Eastern Pacific Ocean coastal states work on how to improve tuna management
Representatives from Eastern Pacific Ocean countries that are members of the Inter-American Tropical Tuna Commission gathered in Panama for a discussion on aspects of sustainable tuna fisheries management with world experts in tuna fisheries. As it is happening in similar regional fisheries management organizations around the world, IATTC members have started a new process to implement the precautionary approach through the adoption of harvest strategies, which provide a clear pre-agreed decision framework about what actions to take the if stocks are declining or need rebuilding or if fishing mortality is excessive. The ideas presented during the workshop will assist coastal states representatives to become more familiar with the principles behind harvest strategies and, therefore, will empower coastal states representatives to meaningfully engage in the process of development of the strategies for key stocks under IATTC management.
The workshop was part of the global project Common Oceans: Sustainable Management of Tuna Fisheries and Biodiversity Conservation in Areas Beyond National Jurisdiction (ABNJ), partially funded by the Global Environment Facility (GEF), coordinated by the UN Food and Agriculture Organization and with WWF leading a number of the project outputs. The overarching Common Oceans Tuna project focuses on different components, and the Panama workshop was part of the first component, “supporting implementation of sustainable and efficient fisheries management and fishing practices”. This workshop aimed at supporting the improved understanding of the application of the precautionary approach through harvest strategies by tuna Regional Fisheries Management Organizations.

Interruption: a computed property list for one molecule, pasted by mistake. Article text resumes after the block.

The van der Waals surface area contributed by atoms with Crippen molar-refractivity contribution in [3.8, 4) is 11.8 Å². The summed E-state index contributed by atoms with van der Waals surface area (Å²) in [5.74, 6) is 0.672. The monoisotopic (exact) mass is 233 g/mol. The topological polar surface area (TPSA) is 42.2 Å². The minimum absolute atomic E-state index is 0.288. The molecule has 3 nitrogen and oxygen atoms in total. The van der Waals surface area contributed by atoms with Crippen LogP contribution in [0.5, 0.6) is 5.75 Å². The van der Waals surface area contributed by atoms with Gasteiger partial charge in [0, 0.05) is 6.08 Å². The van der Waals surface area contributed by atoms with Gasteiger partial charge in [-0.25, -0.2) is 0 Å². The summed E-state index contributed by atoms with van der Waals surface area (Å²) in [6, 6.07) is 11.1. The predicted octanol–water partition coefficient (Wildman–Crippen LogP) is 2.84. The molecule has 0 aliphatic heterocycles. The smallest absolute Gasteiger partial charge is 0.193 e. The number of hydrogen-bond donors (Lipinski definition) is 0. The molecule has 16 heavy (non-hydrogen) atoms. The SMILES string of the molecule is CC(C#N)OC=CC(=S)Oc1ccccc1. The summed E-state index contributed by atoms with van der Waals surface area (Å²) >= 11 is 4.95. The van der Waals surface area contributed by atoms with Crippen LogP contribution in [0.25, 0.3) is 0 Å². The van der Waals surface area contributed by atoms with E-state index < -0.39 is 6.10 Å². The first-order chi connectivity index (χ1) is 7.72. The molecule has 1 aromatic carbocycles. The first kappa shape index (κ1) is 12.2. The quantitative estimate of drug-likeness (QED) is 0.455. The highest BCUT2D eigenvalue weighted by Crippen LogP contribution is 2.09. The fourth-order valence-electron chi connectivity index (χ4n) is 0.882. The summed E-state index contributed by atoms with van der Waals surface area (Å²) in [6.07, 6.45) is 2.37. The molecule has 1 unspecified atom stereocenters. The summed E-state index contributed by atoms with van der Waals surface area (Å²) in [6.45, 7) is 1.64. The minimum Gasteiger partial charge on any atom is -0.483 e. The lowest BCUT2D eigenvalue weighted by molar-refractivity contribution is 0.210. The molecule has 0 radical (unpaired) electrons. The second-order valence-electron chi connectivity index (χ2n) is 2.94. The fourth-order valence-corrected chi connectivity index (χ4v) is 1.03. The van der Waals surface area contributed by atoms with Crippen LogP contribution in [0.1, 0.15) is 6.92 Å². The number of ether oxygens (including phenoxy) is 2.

Alvin Delgado, Commissioner of Venezuela, who was the Chairman of the IATTC at its 87th Session said: This type of initiatives are very important and enriching, as they intruct us on a new approach to fisheries management, especially for tuna fisheries that, because of their highly migratory nature, depend on the cooperation among multiple states for a proper management. Particularly for the case of IATTC, that in 2016 will adopt new conservation and management measures for 2017 and beyond, to introduce a new approach will be very useful."
Daniel Suddaby, Deputy Leader of WWF’s Smart Fishing Initiative said:
“Government representatives have the opportunity to rebuild tuna stocks that are in trouble, and to maintain those stocks that are relatively healthy. We were pleased to see the delegates’ empowerment strengthen as their technical knowledge increased during the training. WWF is excited to continue the series of training sessions and engaging with other delegates from around the world to improve their ability to effect positive change in the management of tuna fisheries.”
Alejandro Anganuzzi, Global Coordinator of the Common Oceans Tuna Project, at Food and Agriculture Organization of the United Nations said: The adoption of harvest strategies will be one of the most radical achievements of the tuna fisheries management in recent years, leading to a more sustainable utilization of these resources and more benefit for coastal communities. We are very encouraged by the enthusiasm demonstrated by the IATTC members during the workshop, and by the excellent organization of WWF, the main project partner in this activity."
Victor Restrepo, Vice President, Science at the International Seafood Sustainability Foundation said:“Harvest strategies that include harvest control rules, reference points and input and output controls are a critical aspect of modern tuna fisheries management. ISSF has consistently partnered with our colleagues at WWF and other stakeholders in advocating such practices across global tuna fisheries. We were therefore pleased to support an opportunity to share ideas, best practices and learnings with those on the front lines of fisheries management, and we look forward to further events as part of the innovative Common Oceans partnership.”